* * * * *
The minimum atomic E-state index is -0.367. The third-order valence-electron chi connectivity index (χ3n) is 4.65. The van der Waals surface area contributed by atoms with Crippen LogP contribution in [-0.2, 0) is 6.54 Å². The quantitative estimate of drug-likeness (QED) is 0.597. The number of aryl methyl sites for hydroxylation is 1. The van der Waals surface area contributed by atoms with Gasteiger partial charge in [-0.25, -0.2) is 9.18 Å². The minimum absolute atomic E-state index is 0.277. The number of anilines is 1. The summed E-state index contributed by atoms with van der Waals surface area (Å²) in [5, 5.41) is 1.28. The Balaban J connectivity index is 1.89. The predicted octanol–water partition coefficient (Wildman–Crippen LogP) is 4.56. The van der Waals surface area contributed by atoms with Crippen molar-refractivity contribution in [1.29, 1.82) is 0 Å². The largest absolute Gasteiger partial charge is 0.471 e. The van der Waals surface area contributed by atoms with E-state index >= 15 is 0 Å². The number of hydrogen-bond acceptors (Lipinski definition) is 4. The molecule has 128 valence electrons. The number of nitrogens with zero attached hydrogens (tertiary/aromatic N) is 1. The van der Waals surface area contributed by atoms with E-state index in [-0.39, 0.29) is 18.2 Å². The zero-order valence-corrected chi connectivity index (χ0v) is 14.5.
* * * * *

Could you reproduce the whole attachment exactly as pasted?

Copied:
The minimum atomic E-state index is -0.367. The third-order valence-electron chi connectivity index (χ3n) is 4.65. The van der Waals surface area contributed by atoms with Crippen LogP contribution in [-0.2, 0) is 6.54 Å². The quantitative estimate of drug-likeness (QED) is 0.597. The number of aryl methyl sites for hydroxylation is 1. The van der Waals surface area contributed by atoms with Gasteiger partial charge in [-0.25, -0.2) is 9.18 Å². The minimum absolute atomic E-state index is 0.277. The number of anilines is 1. The summed E-state index contributed by atoms with van der Waals surface area (Å²) in [5, 5.41) is 1.28. The Balaban J connectivity index is 1.89. The predicted octanol–water partition coefficient (Wildman–Crippen LogP) is 4.56. The van der Waals surface area contributed by atoms with Crippen molar-refractivity contribution in [1.29, 1.82) is 0 Å². The largest absolute Gasteiger partial charge is 0.471 e. The van der Waals surface area contributed by atoms with E-state index >= 15 is 0 Å². The number of hydrogen-bond acceptors (Lipinski definition) is 4. The molecule has 128 valence electrons. The number of nitrogens with zero attached hydrogens (tertiary/aromatic N) is 1. The van der Waals surface area contributed by atoms with E-state index in [-0.39, 0.29) is 18.2 Å². The zero-order valence-corrected chi connectivity index (χ0v) is 14.5.